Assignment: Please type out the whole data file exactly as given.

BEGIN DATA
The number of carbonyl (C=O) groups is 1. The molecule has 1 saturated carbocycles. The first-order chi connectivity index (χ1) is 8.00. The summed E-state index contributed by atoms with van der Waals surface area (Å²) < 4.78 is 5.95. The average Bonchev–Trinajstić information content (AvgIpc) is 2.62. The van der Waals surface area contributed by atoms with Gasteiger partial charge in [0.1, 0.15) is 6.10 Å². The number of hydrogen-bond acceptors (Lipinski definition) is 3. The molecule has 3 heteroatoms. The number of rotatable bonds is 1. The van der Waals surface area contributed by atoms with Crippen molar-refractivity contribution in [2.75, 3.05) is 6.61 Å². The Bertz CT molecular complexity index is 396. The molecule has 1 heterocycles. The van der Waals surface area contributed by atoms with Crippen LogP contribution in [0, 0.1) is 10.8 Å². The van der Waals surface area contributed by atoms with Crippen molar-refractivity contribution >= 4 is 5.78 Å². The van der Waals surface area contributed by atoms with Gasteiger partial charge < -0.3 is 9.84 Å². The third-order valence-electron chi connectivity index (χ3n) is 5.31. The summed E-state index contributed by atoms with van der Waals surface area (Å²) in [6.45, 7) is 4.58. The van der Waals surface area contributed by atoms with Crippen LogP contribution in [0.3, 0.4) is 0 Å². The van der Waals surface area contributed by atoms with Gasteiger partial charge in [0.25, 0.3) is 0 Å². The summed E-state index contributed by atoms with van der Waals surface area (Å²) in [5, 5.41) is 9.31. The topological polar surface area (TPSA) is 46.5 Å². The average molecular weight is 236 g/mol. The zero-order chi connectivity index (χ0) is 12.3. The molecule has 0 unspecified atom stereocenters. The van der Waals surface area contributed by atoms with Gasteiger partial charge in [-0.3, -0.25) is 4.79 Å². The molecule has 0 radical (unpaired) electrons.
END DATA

The number of carbonyl (C=O) groups is 1. The molecule has 1 saturated carbocycles. The first-order chi connectivity index (χ1) is 8.00. The summed E-state index contributed by atoms with van der Waals surface area (Å²) < 4.78 is 5.95. The average Bonchev–Trinajstić information content (AvgIpc) is 2.62. The van der Waals surface area contributed by atoms with Gasteiger partial charge in [0.1, 0.15) is 6.10 Å². The number of hydrogen-bond acceptors (Lipinski definition) is 3. The molecule has 3 heteroatoms. The number of rotatable bonds is 1. The van der Waals surface area contributed by atoms with Crippen molar-refractivity contribution in [2.75, 3.05) is 6.61 Å². The Bertz CT molecular complexity index is 396. The molecule has 1 heterocycles. The van der Waals surface area contributed by atoms with Crippen LogP contribution in [0, 0.1) is 10.8 Å². The van der Waals surface area contributed by atoms with Crippen molar-refractivity contribution >= 4 is 5.78 Å². The van der Waals surface area contributed by atoms with Gasteiger partial charge < -0.3 is 9.84 Å². The third-order valence-electron chi connectivity index (χ3n) is 5.31. The summed E-state index contributed by atoms with van der Waals surface area (Å²) in [6.45, 7) is 4.58. The van der Waals surface area contributed by atoms with Crippen LogP contribution in [0.3, 0.4) is 0 Å². The van der Waals surface area contributed by atoms with Gasteiger partial charge in [0.25, 0.3) is 0 Å². The summed E-state index contributed by atoms with van der Waals surface area (Å²) in [5, 5.41) is 9.31. The topological polar surface area (TPSA) is 46.5 Å². The average molecular weight is 236 g/mol. The zero-order chi connectivity index (χ0) is 12.3. The molecule has 0 unspecified atom stereocenters. The van der Waals surface area contributed by atoms with Gasteiger partial charge in [-0.3, -0.25) is 4.79 Å². The molecule has 0 radical (unpaired) electrons.